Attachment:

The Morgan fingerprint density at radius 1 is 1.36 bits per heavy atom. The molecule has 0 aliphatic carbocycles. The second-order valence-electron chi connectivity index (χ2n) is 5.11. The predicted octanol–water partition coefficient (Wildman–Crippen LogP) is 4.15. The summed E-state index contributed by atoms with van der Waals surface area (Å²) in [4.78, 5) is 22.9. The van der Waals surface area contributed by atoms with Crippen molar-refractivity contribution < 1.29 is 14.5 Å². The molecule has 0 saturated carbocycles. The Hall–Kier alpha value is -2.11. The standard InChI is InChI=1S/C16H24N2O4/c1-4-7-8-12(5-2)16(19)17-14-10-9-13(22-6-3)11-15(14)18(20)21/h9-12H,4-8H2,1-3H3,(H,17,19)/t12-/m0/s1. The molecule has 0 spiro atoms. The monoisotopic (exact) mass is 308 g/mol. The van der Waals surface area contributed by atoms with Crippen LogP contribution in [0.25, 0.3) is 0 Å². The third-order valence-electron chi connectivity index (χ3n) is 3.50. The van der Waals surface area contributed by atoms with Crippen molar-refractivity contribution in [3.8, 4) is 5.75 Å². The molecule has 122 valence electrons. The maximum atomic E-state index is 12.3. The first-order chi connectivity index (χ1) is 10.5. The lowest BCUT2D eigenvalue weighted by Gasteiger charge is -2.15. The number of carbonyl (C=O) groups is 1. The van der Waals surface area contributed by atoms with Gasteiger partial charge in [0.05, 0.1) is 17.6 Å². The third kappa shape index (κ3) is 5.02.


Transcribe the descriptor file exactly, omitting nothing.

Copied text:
The Morgan fingerprint density at radius 1 is 1.36 bits per heavy atom. The molecule has 0 aliphatic carbocycles. The second-order valence-electron chi connectivity index (χ2n) is 5.11. The predicted octanol–water partition coefficient (Wildman–Crippen LogP) is 4.15. The summed E-state index contributed by atoms with van der Waals surface area (Å²) in [4.78, 5) is 22.9. The van der Waals surface area contributed by atoms with Crippen molar-refractivity contribution < 1.29 is 14.5 Å². The molecule has 0 saturated carbocycles. The Hall–Kier alpha value is -2.11. The standard InChI is InChI=1S/C16H24N2O4/c1-4-7-8-12(5-2)16(19)17-14-10-9-13(22-6-3)11-15(14)18(20)21/h9-12H,4-8H2,1-3H3,(H,17,19)/t12-/m0/s1. The molecule has 0 spiro atoms. The monoisotopic (exact) mass is 308 g/mol. The van der Waals surface area contributed by atoms with Crippen LogP contribution in [0.25, 0.3) is 0 Å². The third-order valence-electron chi connectivity index (χ3n) is 3.50. The van der Waals surface area contributed by atoms with Crippen molar-refractivity contribution in [3.8, 4) is 5.75 Å². The molecule has 122 valence electrons. The maximum atomic E-state index is 12.3. The first-order chi connectivity index (χ1) is 10.5. The lowest BCUT2D eigenvalue weighted by Gasteiger charge is -2.15. The number of carbonyl (C=O) groups is 1. The van der Waals surface area contributed by atoms with Gasteiger partial charge in [0.05, 0.1) is 17.6 Å². The third kappa shape index (κ3) is 5.02.